About CWC

The California Writers Club dates back to the turn of the last century literary movement in the San Francisco Bay Area. Registered_Logox250

In the early 1900s writers including Jack London, poet George Sterling and short story writer Herman Whitaker gathered informally at the Coppa Club in the old Montgomery block in San Francisco.

From these gatherings came the formation of the Press Club of Alameda and a faction split off to form the California Writers Club. Austin Lewis, an English civil libertarian, was the first president in 1909.

The club incorporated in 1913 and chose the motto, “Sail On!” from Joaquin Miller’s poem, “Columbus” (see below). The California Writers Club logo was designed by Perham Nahl at the time of incorporation. (Nahl, a noted American visual artist, also designed the award-winning Hercules poster for the 1915 Panama-Pacific International Exposition.) The CWC original wood cut is kept by the Secretary of the California Writers Club.

Legislative-Resolution By 1915, the membership had grown and, along with London, Sterling and Whitaker, honorary members included Ina Coolbrith, Charles Lummis, Edwin Markham, WC Morrow, John Muir, Joaquin Miller and Charles Keeler.

Today, California Writers Club has about 1,800 members in 22 branches all around California.

Marin branch was chartered with CWC in 1999 and has been meeting at Book Passage in Corte Madera ever since.

Above: The Legislative Resolution

Visit the California Writers Club website: CalWriters.org

Columbus by Joaquin Miller

“Sail on!,” the motto of the California Writers Club, derived from the poem by the nineteenth century California author Joaquin Miller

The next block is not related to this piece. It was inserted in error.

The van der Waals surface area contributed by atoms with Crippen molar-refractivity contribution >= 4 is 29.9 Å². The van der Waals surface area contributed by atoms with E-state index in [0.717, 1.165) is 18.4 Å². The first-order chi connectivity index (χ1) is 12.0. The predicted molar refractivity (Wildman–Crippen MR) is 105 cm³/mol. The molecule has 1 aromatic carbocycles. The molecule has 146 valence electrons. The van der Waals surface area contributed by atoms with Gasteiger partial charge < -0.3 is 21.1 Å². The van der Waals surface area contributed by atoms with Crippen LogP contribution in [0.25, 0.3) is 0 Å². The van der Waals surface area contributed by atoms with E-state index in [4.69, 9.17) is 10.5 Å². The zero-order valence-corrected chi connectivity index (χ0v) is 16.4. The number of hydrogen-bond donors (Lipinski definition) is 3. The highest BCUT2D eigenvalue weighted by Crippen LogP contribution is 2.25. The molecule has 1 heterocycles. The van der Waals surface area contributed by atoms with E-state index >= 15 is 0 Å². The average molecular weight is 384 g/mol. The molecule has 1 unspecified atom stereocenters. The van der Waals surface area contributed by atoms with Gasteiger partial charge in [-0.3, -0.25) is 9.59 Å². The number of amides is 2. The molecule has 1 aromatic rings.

Behind him lay the gray Azores,
Behind the Gates of Hercules;
Before him not the ghost of shores,
Before him only shoreless seas.
The good mate said: “Now must we pray,
For lo! the very stars are gone.
Brave Adm’r’l, speak; what shall I say?”
“Why, say: ‘Sail on! sail on! and on!'”

My men grow mutinous day by day;
My men grow ghastly wan and weak.”
The stout mate thought of home;
a spray Of salt wave washed his swarthy cheek.
“What shall I say, brave Adm’r’l say,
If we sight naught but seas at dawn?”
“Why you shall say, at break of day:
‘Sail on! sail on! and on!'”

They sailed and sailed, as winds might blow,
Until at last the blanched mate said:
“Why, now not even God would know
Should I and all my men fall dead.
These very winds forget their way,
For God from these dread seas is gone.
Now speak, brave Adm’r’l; speak and say”
He said: “Sail on! sail on!, and on!”

They sailed, they sailed, then spake the mate:
“This mad sea shows his teeth to-night;
He curls his lips, he lies in wait,
With lifted teeth, as if to bite:
Brave Adm’r’l, say but one good word;
What shall we do when hope is gone?”
The words leapt like a leaping sword:
“Sail on! sail on! sail on! and on!”

Then pale and worn, he kept his deck,
And peered through darkness.
Ah, that night Of all dark nights!
And then a speck —
A light! a light! a light! a light!
It grew, a starlit flag unfurled!
It grew to be Time’s burst of dawn.
He gained a world; he gave that world
Its grandest lesson: “On! sail on.”

Joaquin Miller
Joaquin Miller, 1875

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